G.V.G stands for Georges Vincent Genod, who was the Grand Father of Jacques Craen, the maker of the Genod Pipe for many, many years. The GVG stamp ensures that that stummel is quite old as that stamp was changed when Jacques started making the pipes, likely circa 1960’s. Jacques Craen, the original family owner of Genod pipes, found a number of these G.V.G marked stummels years ago in the “sub-basement” of the Genod factory, what a story that was! These were pre and turn of the century bowls (stummels) that he came upon and which were forgotten about from that time.
So I knew that the pipe was a early Genod pipe carved by Georges Vincent Genod, the grandfather of Jacques Craen of Genod pipes. The stamp means that the stummel is quite old as the stamp changed in the 1960s. The article said that Jacques found a number of these older GVG stummels in a sub-basement of the factory and he finished and stemmed them. This is obviously why this older looking stummel has a Delrin tenon in the horn stem. Now it was time to work on the pipe.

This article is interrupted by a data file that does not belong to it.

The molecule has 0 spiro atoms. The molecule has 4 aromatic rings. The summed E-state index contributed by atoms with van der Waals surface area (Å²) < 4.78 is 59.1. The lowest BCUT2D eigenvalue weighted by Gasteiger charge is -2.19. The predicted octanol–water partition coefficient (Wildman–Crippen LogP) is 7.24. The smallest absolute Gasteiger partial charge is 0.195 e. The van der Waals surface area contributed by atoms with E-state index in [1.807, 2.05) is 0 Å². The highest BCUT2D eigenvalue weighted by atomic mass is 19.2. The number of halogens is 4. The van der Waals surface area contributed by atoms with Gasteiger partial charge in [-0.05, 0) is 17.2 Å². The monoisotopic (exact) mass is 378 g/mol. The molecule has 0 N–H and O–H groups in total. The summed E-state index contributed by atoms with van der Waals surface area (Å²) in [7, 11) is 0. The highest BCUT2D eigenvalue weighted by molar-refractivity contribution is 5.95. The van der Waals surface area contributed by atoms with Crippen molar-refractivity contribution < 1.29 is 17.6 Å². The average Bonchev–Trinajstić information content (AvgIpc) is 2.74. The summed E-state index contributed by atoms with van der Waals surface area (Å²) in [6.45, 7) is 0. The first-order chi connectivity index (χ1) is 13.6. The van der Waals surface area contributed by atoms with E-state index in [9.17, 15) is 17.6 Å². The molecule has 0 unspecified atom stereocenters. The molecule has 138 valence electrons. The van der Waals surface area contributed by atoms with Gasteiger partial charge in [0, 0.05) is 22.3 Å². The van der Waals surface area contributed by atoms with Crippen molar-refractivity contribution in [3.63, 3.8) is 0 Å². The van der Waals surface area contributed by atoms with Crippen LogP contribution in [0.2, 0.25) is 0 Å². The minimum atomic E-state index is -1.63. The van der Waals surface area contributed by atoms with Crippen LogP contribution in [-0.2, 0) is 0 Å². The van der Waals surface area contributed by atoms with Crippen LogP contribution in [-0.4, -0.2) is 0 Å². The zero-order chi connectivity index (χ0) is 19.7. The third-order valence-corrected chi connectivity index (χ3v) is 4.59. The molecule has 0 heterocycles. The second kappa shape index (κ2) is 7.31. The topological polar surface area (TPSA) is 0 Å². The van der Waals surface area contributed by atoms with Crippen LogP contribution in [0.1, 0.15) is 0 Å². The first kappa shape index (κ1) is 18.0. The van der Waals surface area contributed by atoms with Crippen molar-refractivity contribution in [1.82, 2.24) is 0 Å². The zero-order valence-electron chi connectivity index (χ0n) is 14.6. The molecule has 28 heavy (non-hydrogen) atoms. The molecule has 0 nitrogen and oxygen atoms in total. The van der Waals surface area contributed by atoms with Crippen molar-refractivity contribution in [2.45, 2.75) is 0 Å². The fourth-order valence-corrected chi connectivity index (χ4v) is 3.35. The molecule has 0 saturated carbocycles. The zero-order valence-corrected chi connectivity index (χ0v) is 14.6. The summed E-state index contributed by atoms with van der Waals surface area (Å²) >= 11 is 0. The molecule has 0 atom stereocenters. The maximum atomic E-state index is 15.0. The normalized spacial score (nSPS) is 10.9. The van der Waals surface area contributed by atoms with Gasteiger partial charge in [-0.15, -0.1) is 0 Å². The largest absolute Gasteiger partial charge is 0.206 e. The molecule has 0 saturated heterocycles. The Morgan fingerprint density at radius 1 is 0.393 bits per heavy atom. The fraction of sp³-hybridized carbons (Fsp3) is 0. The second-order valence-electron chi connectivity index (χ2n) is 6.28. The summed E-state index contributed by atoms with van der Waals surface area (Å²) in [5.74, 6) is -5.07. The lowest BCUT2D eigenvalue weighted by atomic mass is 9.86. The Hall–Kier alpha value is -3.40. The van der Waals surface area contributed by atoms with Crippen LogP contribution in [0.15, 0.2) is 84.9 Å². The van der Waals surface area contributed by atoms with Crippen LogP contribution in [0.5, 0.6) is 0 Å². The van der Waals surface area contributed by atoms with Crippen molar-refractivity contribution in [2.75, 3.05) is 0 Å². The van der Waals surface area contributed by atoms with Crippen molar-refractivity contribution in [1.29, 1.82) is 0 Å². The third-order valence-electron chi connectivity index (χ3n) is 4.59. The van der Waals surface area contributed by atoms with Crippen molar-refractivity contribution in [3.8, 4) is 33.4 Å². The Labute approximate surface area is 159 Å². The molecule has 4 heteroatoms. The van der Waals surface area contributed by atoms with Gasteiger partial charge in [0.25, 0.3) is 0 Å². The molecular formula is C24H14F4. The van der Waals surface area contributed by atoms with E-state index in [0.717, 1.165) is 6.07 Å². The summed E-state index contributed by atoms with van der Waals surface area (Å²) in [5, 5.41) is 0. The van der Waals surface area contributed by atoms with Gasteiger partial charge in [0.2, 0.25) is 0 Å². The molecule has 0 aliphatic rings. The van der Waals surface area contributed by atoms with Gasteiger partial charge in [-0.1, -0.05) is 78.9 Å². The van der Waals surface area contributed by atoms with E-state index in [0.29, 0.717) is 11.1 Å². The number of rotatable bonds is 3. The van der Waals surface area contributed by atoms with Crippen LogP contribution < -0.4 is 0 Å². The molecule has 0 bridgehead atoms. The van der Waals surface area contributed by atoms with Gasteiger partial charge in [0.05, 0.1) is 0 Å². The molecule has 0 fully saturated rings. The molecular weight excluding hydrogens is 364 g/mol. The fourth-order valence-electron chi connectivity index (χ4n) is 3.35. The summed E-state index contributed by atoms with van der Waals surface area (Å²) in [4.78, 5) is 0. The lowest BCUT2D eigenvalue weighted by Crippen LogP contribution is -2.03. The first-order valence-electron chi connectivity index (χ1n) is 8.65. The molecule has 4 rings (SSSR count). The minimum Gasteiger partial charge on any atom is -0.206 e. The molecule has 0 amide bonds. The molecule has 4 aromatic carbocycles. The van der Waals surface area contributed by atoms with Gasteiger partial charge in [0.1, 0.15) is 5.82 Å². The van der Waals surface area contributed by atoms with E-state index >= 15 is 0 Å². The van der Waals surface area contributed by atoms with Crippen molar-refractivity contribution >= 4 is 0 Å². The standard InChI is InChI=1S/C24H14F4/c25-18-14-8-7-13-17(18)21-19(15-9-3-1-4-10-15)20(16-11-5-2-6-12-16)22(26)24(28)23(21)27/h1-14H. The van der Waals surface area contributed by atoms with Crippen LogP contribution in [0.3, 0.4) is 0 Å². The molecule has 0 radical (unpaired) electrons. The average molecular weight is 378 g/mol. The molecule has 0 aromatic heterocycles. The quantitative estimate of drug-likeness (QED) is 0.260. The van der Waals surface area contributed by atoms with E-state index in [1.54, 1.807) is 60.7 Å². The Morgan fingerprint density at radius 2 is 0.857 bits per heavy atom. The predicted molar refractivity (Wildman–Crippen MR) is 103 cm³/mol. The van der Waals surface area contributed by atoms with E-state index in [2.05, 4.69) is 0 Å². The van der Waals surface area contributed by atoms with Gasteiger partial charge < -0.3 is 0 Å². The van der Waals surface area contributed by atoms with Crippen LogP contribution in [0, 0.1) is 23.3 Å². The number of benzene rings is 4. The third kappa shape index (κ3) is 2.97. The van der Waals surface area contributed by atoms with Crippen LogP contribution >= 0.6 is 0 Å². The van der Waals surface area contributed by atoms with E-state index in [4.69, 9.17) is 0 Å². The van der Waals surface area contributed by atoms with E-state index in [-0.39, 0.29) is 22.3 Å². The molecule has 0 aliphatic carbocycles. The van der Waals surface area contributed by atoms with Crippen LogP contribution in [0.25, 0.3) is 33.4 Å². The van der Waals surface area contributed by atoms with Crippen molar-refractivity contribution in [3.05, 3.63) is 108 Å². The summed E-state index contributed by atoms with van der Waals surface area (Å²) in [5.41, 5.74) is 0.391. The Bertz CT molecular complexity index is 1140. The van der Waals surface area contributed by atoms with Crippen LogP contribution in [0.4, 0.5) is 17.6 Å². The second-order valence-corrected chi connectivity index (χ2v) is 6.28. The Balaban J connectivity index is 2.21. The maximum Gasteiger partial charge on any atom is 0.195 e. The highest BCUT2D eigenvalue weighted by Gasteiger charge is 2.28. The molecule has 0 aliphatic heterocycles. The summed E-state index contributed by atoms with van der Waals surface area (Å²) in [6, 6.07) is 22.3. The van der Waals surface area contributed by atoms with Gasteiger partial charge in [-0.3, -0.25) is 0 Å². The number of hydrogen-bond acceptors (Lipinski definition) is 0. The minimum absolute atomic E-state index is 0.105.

I scraped the bowl to remove the debris from the top half of the bowl. I sanded the darkened/lava crusted rim top to remove the darkening with a folded piece of 220 grit sandpaper. It cleaned up very well.I polished the bowl and shank with micromesh sanding pads. I dry sanded with 1500 -12000 grit pads and wiped the bowl down with a damp cloth after each sanding pad. It began to really come alive. I rubbed the briar down with Before & After Restoration Balm. I worked it into the finish with my fingertips. The product works to clean, enliven and protect briar finished. I let it sit for 10 minutes then buffed it off with a cotton cloth. The grain on the bowl really came alive with the buffing. It is really a beautiful pipe. I did a quick polish on the horn stem with micromesh sanding pads – 1500-12000 grit pads. I wiped the stem down after each pad with Obsidian Oil to protect and enliven the horn. It came out looking very good. This interesting GVG EXTRA 9745 Liverpool is an amazing pipe with a bowl turned by Georges Vincent Genod, the grandfather of Jacques Craen of Genod pipes. The stamp means that the stummel is quite old as the stamp changed in the 1960s. Jacques had finished and stemmed the pipe. It turned out really well and it is a great looking pipe with a great shape to it. The grain on the briar and the sheen on the horn stem really popped when the pipe was buffed with blue diamond on the buffing wheel. The golden coloured band also took on a sheen. I gave the bowl and stem multiple coats of carnauba wax and buffed it with a clean buffing pad. I hand buffed the pipe with a microfiber cloth to deepen the shine. The GVG Extra Liverpool is comfortable to hold and is quite distinguished looking. Give the finished pipe a look in the photos below. The dimensions of the pipe are Length: 6 inches, Height: 1 ¾ inches, Outside diameter of the bowl: 1 inch, Chamber diameter: ¾ of an inch. The weight of the pipe is 33 grams/1.16 ounces. This is a beautiful pipe that I am still thinking through what I am going to do with it. Should I sell it or add it to the collection? Not sure yet. Thanks for reading this blog and my reflections on the pipe while I worked on it. Keep an eye out on the blog as I have several other older horn stemmed pipes that will be coming up soon.